Back to Stories

The Dakota/Lakota Don't Wait For Godot, Instead They Have Hawks

Poet Lois Red Elk Writes About Avian Messengers

Photo courtesy Mike Baird https://www.flickr.com/photos/mikebaird/323660913/
Photo courtesy Mike Baird https://www.flickr.com/photos/mikebaird/323660913/
A year ago, the high plains panoramically unfolding from Lois Red Elk's viewshed of Fort Peck were about to encounter a "flash drought" in which dry, warm conditions erased the moisture accumulation of winter.  So far in 2018 a very different kind of weather pattern has set in. 

"What a chilly Spring we've had, but It's all good," Red Elk writes in a note accompanying a pair of poems.  "Don't want to complain too much. All the birds that return to this part of the country have arrived, despite the snow and sleet."

In honor of the winged ones, Lois offers a brand new poem and an older one. "My childhood was filled with stories about all the wamakaska (beings of the earth) or animals," she notes.

 "My father or grandmothers would always 
begin their stories with a fun and light hearted message, then end with the moral of the story.  As I matured, the grandmothers would often retell a story to fit my needs, in an ever exciting and sometimes harsh life, and how I could learn to apply the lesson for today."

Red Elk says that the hawk in Dakota/Lakota culture pays visits carrying messages. "The messages tell us that we are going to be asked for help.  The hawk also is curious and wants to know what's going on."  Those who savor literature references will smile at Red Elk's recent work, When Hawks Cry, We Don't Look for Godot.  The second piece is titled The Eagle and Hawks Catch a Ride, taken from her acclaimed volume, Why I Return to Makoce (2015 Many Voices Press). 

Photo courtesy Tony Hisgett
Photo courtesy Tony Hisgett


When Hawks Cry, We Don’t Look for Godot

Driving down 3rdAvenue South I thought I saw four 
men standing under the trees near the bridge. I had to 
take a quick second look.  That’s when I briefly saw them -
four spirits.  Their silhouettes resembled someone I knew, 
or was related to, like an uncle or a cousin. Just passing 
through the underpass I decided to do a U-turn. Two of 
the men reminded me of someone from a long time ago 
who lost themselves in an untimely event, but they still 
claimed their right to be, to occupy a space with minimal 
energy.  Of course they had been seen there many times
before.  I had to make sure it was real.  You know, like 
when eyes betray or when a drifting mind does not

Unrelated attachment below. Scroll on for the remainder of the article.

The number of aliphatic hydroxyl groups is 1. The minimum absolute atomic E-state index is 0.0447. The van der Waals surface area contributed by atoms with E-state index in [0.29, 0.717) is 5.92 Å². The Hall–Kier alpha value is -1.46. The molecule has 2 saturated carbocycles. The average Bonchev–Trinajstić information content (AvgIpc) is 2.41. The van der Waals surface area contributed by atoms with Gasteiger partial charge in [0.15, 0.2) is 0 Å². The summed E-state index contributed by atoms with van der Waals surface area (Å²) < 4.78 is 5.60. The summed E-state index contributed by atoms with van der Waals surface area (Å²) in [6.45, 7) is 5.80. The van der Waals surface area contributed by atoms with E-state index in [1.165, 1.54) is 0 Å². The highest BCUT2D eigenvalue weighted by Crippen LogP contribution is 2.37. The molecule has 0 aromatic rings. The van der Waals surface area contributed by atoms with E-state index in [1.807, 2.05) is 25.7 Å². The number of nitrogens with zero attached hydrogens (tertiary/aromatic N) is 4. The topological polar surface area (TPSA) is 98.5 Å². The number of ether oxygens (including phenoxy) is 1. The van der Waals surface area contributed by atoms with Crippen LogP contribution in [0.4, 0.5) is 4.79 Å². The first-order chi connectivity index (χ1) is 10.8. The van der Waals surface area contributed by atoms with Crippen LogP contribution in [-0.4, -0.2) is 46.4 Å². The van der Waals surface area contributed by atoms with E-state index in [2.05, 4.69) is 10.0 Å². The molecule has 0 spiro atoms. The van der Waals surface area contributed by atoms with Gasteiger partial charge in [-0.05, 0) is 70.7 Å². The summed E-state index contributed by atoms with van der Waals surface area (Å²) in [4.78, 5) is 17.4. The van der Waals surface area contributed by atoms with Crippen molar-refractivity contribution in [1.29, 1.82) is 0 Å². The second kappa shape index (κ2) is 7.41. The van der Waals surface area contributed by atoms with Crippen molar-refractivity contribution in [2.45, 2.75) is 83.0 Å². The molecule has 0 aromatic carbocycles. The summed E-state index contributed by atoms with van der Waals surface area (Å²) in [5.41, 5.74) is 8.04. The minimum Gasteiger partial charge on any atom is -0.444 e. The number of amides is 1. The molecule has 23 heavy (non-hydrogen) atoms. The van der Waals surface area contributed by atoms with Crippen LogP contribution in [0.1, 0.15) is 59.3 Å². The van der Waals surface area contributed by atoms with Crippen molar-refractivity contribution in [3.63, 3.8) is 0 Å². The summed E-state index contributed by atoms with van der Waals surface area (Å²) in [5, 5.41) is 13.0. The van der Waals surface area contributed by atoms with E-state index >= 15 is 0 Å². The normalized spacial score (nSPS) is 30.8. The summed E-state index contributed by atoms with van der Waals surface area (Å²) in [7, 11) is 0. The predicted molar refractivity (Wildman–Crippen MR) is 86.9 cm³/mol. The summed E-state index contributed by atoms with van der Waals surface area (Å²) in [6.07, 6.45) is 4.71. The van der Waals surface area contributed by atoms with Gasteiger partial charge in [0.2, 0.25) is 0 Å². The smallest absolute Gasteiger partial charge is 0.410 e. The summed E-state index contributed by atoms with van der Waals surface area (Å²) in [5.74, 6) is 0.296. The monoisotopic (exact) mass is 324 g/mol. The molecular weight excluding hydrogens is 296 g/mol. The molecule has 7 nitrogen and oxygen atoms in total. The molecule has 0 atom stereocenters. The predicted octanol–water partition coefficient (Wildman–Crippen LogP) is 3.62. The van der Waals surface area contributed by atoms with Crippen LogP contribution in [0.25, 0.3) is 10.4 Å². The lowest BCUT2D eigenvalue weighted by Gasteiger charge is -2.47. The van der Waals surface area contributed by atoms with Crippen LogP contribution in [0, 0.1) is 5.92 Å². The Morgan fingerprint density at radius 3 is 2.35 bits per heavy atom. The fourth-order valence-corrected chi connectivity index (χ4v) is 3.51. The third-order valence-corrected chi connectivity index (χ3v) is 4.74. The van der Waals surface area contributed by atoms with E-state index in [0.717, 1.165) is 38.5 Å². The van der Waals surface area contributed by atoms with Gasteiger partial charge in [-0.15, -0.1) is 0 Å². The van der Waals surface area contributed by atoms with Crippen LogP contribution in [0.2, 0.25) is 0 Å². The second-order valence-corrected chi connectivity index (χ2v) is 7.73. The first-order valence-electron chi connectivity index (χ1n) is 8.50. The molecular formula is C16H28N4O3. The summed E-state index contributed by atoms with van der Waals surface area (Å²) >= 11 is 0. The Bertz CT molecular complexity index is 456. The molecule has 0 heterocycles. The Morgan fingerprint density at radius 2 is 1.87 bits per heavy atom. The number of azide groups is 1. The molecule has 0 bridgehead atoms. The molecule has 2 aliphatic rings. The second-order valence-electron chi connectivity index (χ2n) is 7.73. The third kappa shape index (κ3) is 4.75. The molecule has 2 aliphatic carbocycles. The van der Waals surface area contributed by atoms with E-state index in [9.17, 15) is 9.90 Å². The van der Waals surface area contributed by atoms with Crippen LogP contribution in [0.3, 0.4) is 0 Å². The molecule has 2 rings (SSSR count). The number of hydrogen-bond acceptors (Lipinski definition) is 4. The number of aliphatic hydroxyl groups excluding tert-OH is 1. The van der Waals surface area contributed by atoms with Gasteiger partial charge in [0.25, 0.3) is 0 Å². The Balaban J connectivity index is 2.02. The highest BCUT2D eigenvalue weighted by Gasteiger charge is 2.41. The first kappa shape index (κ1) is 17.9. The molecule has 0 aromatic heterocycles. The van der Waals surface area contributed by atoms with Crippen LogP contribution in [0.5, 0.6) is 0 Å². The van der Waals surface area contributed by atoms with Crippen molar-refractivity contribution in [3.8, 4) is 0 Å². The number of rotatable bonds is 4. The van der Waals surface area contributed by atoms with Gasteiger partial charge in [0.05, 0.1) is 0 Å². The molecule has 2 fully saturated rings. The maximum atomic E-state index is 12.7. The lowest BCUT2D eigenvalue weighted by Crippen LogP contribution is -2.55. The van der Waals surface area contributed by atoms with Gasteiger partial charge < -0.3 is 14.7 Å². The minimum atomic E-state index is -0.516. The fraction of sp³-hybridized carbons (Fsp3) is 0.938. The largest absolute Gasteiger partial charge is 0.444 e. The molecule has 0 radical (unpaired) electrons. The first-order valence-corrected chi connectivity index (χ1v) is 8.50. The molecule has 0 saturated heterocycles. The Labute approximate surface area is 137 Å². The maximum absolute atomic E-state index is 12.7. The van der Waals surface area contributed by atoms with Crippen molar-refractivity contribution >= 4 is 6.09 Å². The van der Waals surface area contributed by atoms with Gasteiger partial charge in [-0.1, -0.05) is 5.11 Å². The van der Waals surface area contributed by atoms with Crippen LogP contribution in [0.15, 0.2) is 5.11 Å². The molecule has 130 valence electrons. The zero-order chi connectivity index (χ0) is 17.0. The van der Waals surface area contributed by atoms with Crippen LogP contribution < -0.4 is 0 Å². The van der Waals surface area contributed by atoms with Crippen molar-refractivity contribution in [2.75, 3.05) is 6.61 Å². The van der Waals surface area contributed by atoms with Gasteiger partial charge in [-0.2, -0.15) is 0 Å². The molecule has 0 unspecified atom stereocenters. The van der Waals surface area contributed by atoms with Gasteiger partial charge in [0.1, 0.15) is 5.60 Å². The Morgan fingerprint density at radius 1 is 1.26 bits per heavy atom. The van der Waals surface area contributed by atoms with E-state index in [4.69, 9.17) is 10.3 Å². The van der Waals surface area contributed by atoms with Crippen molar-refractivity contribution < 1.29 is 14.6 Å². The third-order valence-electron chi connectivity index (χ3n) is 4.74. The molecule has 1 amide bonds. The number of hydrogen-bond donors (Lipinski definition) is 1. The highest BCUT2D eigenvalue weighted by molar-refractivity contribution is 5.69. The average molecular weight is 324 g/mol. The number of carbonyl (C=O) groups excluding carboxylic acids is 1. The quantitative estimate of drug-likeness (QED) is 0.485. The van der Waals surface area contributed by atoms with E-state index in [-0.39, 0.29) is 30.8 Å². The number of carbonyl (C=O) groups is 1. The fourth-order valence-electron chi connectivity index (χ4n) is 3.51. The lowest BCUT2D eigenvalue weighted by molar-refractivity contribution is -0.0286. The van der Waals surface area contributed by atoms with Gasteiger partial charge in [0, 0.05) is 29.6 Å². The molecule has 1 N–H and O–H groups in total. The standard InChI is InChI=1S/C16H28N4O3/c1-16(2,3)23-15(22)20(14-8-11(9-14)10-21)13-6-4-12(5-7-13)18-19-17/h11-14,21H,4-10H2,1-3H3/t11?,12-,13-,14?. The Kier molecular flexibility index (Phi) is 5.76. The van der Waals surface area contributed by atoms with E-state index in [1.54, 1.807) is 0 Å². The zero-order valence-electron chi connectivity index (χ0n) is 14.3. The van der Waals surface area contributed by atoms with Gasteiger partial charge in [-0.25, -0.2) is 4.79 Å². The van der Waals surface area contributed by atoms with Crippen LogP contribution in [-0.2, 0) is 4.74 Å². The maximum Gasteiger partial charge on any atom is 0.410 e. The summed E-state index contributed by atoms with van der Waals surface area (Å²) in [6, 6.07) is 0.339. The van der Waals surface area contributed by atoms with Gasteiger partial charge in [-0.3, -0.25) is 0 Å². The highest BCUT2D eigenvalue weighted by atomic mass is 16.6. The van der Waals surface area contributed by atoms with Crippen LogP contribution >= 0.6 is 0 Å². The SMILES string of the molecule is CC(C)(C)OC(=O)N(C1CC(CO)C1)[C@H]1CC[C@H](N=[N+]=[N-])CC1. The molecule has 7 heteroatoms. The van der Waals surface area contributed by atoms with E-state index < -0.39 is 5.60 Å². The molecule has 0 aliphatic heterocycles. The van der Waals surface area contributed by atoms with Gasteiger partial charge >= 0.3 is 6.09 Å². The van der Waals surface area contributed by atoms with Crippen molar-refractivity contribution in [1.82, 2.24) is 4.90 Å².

synchronize with vision.  But, yes, there were four of them, 
but not spirits just the local street people, all looking off
in the distance.  I quickly searched the direction they were 
facing.  There was no one.  But yet it seemed like there 
was an energy heading their way, coming to satisfy a thirst 
that needed to be quenched sooner than later. The air was 
filled with drifting breath caught by the frost forming on 
their upturned collars and caps, a little bit of evidence of 
life spilling from their still forms.  I didn’t want to think 
any further about their day, their life, their future.  It was 
my urgent decision for my own day, so much work to do.  
But mine wasn’t enough.  I had to pray, had to send some 
words to our common spirits, had to remember the blood 
and birthright we shared.  Just as quick as I opened my 
mouth to utter a quiet word, I heard the whistle of a hawk.  
Why on such a cold day, why right in the middle of town.  
I circled the block to try and catch a glimpse of the red-tail 
in flight.  As I rounded the corner I saw others searching
the sky for the unusual site.  All of a sudden it came to me, 
the story my father shared.  When hawks cry someone will 
be asking us for help.  I decided to stop and pulled my car 
into the nearby parking lot.  Just as I opened my door, a 
cousin walked over and asked if I heard that hawk. I said I 
had and was going to park and look.  He said, so you thought 
we were all looking for Godot? I broke out in laughter at 
his intelligent wit.  He said, sometimes we are looking for 
Godot, but when hawks cry we know someone is asking for 
help.  I paused a long time searching his face then asked, so 
who is asking for help?  He said we are always in need of